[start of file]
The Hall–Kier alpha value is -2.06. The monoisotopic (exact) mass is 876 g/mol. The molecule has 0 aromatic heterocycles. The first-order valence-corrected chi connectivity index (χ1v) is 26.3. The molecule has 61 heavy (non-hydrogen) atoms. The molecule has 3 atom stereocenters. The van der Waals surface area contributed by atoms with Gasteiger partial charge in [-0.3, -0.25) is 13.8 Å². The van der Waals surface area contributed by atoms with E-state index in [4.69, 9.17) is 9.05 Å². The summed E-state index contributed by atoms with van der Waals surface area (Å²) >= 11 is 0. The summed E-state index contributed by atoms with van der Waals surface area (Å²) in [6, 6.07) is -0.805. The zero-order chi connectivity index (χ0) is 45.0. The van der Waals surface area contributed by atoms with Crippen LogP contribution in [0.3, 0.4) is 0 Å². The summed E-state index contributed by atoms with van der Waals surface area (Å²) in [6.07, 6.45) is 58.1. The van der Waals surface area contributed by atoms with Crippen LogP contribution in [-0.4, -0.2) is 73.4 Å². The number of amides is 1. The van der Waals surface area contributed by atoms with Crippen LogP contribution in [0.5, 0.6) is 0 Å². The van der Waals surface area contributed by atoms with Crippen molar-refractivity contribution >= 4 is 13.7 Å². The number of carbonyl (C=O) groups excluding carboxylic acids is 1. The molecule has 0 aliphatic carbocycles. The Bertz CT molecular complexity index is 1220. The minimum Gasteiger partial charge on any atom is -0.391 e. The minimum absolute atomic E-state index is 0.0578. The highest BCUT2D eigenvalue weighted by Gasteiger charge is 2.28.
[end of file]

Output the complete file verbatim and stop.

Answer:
The Hall–Kier alpha value is -2.06. The monoisotopic (exact) mass is 876 g/mol. The molecule has 0 aromatic heterocycles. The first-order valence-corrected chi connectivity index (χ1v) is 26.3. The molecule has 61 heavy (non-hydrogen) atoms. The molecule has 3 atom stereocenters. The van der Waals surface area contributed by atoms with Gasteiger partial charge in [-0.3, -0.25) is 13.8 Å². The van der Waals surface area contributed by atoms with E-state index in [4.69, 9.17) is 9.05 Å². The summed E-state index contributed by atoms with van der Waals surface area (Å²) >= 11 is 0. The summed E-state index contributed by atoms with van der Waals surface area (Å²) in [6, 6.07) is -0.805. The zero-order chi connectivity index (χ0) is 45.0. The van der Waals surface area contributed by atoms with Crippen LogP contribution in [0.3, 0.4) is 0 Å². The summed E-state index contributed by atoms with van der Waals surface area (Å²) in [6.07, 6.45) is 58.1. The van der Waals surface area contributed by atoms with Crippen LogP contribution in [-0.4, -0.2) is 73.4 Å². The number of amides is 1. The van der Waals surface area contributed by atoms with Crippen LogP contribution in [0.5, 0.6) is 0 Å². The van der Waals surface area contributed by atoms with Crippen molar-refractivity contribution >= 4 is 13.7 Å². The number of carbonyl (C=O) groups excluding carboxylic acids is 1. The molecule has 0 aliphatic carbocycles. The Bertz CT molecular complexity index is 1220. The minimum Gasteiger partial charge on any atom is -0.391 e. The minimum absolute atomic E-state index is 0.0578. The highest BCUT2D eigenvalue weighted by Gasteiger charge is 2.28.